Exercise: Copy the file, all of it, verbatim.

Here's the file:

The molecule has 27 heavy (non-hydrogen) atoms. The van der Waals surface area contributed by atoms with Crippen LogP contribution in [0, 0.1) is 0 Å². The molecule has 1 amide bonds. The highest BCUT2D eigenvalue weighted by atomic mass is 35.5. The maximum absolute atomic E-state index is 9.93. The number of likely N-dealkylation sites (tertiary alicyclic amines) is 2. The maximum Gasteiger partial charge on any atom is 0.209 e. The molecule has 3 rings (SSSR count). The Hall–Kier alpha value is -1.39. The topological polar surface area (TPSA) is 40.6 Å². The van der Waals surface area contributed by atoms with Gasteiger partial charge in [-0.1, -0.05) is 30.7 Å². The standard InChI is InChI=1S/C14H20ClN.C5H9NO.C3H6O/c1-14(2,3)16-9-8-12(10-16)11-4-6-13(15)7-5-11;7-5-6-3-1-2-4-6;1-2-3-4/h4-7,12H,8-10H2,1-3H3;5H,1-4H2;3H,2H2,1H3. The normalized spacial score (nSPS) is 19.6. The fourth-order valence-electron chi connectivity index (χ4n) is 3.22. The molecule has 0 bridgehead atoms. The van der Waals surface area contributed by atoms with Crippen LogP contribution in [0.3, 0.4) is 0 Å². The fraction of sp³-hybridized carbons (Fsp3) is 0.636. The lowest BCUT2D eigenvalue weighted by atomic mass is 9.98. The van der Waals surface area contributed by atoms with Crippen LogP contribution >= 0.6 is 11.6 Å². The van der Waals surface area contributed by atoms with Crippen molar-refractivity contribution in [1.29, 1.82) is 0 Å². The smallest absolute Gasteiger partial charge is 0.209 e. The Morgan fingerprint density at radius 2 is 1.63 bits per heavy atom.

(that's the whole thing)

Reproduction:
The molecule has 27 heavy (non-hydrogen) atoms. The van der Waals surface area contributed by atoms with Crippen LogP contribution in [0, 0.1) is 0 Å². The molecule has 1 amide bonds. The highest BCUT2D eigenvalue weighted by atomic mass is 35.5. The maximum absolute atomic E-state index is 9.93. The number of likely N-dealkylation sites (tertiary alicyclic amines) is 2. The maximum Gasteiger partial charge on any atom is 0.209 e. The molecule has 3 rings (SSSR count). The Hall–Kier alpha value is -1.39. The topological polar surface area (TPSA) is 40.6 Å². The van der Waals surface area contributed by atoms with Gasteiger partial charge in [-0.1, -0.05) is 30.7 Å². The standard InChI is InChI=1S/C14H20ClN.C5H9NO.C3H6O/c1-14(2,3)16-9-8-12(10-16)11-4-6-13(15)7-5-11;7-5-6-3-1-2-4-6;1-2-3-4/h4-7,12H,8-10H2,1-3H3;5H,1-4H2;3H,2H2,1H3. The normalized spacial score (nSPS) is 19.6. The fourth-order valence-electron chi connectivity index (χ4n) is 3.22. The molecule has 0 bridgehead atoms. The van der Waals surface area contributed by atoms with Crippen LogP contribution in [0.3, 0.4) is 0 Å². The fraction of sp³-hybridized carbons (Fsp3) is 0.636. The lowest BCUT2D eigenvalue weighted by atomic mass is 9.98. The van der Waals surface area contributed by atoms with Crippen LogP contribution >= 0.6 is 11.6 Å². The van der Waals surface area contributed by atoms with Crippen molar-refractivity contribution in [1.29, 1.82) is 0 Å². The smallest absolute Gasteiger partial charge is 0.209 e. The Morgan fingerprint density at radius 2 is 1.63 bits per heavy atom.